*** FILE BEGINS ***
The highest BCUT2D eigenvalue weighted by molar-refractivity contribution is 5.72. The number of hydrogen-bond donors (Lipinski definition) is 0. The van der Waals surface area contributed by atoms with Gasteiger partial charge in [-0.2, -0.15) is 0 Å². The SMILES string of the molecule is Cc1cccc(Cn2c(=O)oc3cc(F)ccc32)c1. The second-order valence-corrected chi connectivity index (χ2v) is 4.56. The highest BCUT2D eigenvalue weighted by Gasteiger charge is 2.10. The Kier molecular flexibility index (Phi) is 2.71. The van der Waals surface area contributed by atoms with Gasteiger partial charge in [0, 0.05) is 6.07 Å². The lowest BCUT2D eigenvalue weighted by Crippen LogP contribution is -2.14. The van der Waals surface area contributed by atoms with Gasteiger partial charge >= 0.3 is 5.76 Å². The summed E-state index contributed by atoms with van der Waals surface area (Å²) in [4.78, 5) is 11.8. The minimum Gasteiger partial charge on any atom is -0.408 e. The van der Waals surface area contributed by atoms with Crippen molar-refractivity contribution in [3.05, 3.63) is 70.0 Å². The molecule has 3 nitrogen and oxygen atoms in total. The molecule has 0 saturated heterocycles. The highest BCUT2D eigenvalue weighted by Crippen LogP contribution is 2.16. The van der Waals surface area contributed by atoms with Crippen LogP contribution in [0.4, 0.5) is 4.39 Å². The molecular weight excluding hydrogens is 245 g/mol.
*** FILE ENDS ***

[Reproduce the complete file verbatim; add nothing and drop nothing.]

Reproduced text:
The highest BCUT2D eigenvalue weighted by molar-refractivity contribution is 5.72. The number of hydrogen-bond donors (Lipinski definition) is 0. The van der Waals surface area contributed by atoms with Gasteiger partial charge in [-0.2, -0.15) is 0 Å². The SMILES string of the molecule is Cc1cccc(Cn2c(=O)oc3cc(F)ccc32)c1. The second-order valence-corrected chi connectivity index (χ2v) is 4.56. The highest BCUT2D eigenvalue weighted by Gasteiger charge is 2.10. The Kier molecular flexibility index (Phi) is 2.71. The van der Waals surface area contributed by atoms with Gasteiger partial charge in [0, 0.05) is 6.07 Å². The lowest BCUT2D eigenvalue weighted by Crippen LogP contribution is -2.14. The van der Waals surface area contributed by atoms with Gasteiger partial charge >= 0.3 is 5.76 Å². The summed E-state index contributed by atoms with van der Waals surface area (Å²) in [4.78, 5) is 11.8. The minimum Gasteiger partial charge on any atom is -0.408 e. The van der Waals surface area contributed by atoms with Crippen molar-refractivity contribution in [3.05, 3.63) is 70.0 Å². The molecule has 3 nitrogen and oxygen atoms in total. The molecule has 0 saturated heterocycles. The highest BCUT2D eigenvalue weighted by Crippen LogP contribution is 2.16. The van der Waals surface area contributed by atoms with Crippen LogP contribution in [0.4, 0.5) is 4.39 Å². The molecular weight excluding hydrogens is 245 g/mol.